Roads could be owned by private companies, and would be cheaper, safer, faster, and in better repair. But old habits die hard.

        Borders? If you want to keep people out at gunpoint, I suppose yeah, you do need a gang, and you need to loot somebody to fund your gang.

  5. Bipartisan meaning some damn fool republicans vote with the democrats on electric trains and bicycle lanes?

    1. Sounds like you need a “road diet”.

  6. Despite having one of the highest gas taxes in the county and spending the most per mile on its roads, the Garden State still has some of the worst pavement conditions for both rural and urban roads.

    Atlantic City Expressway – Nice and smooth, repaved every 3 years or so, TOLL ROAD.

    Route 42/I-76 (connects at north end of ACX) – Looks like it’s been shelled by artillery, constantly being “repaired”, FREE ROAD.

    1. And fuck Phil Murphy.

  7. Keep infrastructure spending local, even for the interstates.

  8. “President-elect Joe Biden”


    1. Unreason cant tell the truth and doesnt want to.

      I just wonder if unreason has Trump vs biden decision was unfair for Biden articles cocked and loaded like they other garbage articles this rag puts out.

      1. Been hittin the bottle, I see. I’m afraid you’re gonna need a lot of it to get through this.

        1. Ipyiure going to need far more if things don’t go your way tubby.

  9. >>President-elect Joe Biden

    you keep saying this like you’re some kind of credible writer.

  10. “Incoming Biden Administration”

    Says who?

    1. These same unreason hacks said Hillary won, Trump was a russian stooge, Trump would be removed from office, trump will die from kungflu, blah blah, and now Biden will be president.

      If they say lies enough, American might believe them.

      1. Biden’s winning of our 2020 POTUS Election was fair, square and legal, contrary what Trump’s supporters claim. Your guy is an overgrown spoiled brat and schoolyard bully, as well as a meglomaniac who has the dangerous “My Way or the Highway” attitude, which will endanger everybody, including his supporters.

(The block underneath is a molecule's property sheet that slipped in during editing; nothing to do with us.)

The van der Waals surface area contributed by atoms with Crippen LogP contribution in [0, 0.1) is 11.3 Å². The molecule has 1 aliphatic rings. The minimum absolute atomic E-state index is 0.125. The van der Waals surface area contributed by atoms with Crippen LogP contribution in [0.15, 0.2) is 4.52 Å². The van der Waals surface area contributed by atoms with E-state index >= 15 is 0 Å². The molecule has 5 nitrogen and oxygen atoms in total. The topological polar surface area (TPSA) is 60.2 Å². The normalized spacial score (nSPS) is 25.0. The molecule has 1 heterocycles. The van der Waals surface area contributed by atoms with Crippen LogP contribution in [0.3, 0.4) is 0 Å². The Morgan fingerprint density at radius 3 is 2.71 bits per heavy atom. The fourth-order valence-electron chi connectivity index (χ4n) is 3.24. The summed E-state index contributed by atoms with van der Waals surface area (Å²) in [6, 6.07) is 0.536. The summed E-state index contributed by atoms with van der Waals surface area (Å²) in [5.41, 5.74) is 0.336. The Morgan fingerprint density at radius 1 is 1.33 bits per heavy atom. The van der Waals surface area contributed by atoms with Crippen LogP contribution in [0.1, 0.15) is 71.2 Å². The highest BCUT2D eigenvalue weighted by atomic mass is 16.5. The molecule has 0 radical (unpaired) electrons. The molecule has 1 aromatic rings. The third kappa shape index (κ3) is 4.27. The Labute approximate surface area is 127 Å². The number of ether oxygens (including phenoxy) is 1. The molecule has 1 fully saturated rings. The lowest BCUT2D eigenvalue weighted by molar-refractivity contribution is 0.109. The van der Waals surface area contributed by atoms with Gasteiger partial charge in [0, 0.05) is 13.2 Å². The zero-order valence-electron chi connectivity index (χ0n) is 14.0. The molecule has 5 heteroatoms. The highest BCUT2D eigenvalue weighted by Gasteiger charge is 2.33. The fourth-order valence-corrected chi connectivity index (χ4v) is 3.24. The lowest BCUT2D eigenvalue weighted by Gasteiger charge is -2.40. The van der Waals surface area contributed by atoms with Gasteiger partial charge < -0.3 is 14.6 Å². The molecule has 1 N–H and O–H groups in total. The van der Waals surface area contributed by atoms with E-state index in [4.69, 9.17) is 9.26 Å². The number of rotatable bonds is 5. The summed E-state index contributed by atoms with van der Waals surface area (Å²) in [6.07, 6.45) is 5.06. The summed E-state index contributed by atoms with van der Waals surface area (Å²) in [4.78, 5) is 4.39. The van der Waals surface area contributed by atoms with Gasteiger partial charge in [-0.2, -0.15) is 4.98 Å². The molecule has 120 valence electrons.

2. Trump’s team did not provide enough evidence for the twitter judges in the court of public opinion and they threw out his case

      1. That’s exactly right, lap83. Donald Trump needs to be forced into conceding the Election and to get the hell out of the way!

  11. China has propelled itself to the largest economy in the world in no small part because of its massive infrastructure spending. As a result it can ship goods from its inland regions 1500 miles from the coast to the US cheaper and more reliably than Mexico can send goods 500 miles to the US border. We have more $3 trillion in a backlog of needed infrastructure repairs and upgrades. In fact the situation is so bad in some areas (e.g. dams, bridges) we are beginning to look like a 3rd world country. If we want 1st world prosperity, we need to make 1st world investments in our infrastructure. There is no free lunch. We can’t move people and goods efficiently if we are not willing to invest. Invest and prosper, or continue to decline. It is that simple.

    1. China is NOT the largest economy in the world. Not even close. The United States is.

      Per the IMF: USA, 20.8 Trillion GDP; China, 14.8 Trillion GDP
      GDP Per Capita – USA $63,000; China $10,624

      China also is a dictatorship, has miniscule labor costs, endorses slavery and concentration camps, and is primarily still a 3rd world country. Don’t be an idiot.

      1. you forgot to mention all the empty cities they built. a lot of their spending is totally unwarranted and unproductive.

      2. From 1980 to 2020, the U.S. share of world GDP has dropped from about 35% to about 25%. During that same time period, China’s share has increased from under 3% to nearly 19%. “Both the IMF and the World Bank now rate China as the world’s largest economy based on Purchasing Power Parity (PPP), a measure that adjusts countries’ GDPs for differences in prices.” China’s growth rate is three times the rate of the U.S. and pick your economist, but China surpasses the U.S. in straight GDP in about 10 years. I’m not saying it doesn’t suck in many substantive ways including human rights violations, but third world country, it ain’t.

        1. Get outside the cities, and it is absolutely third world.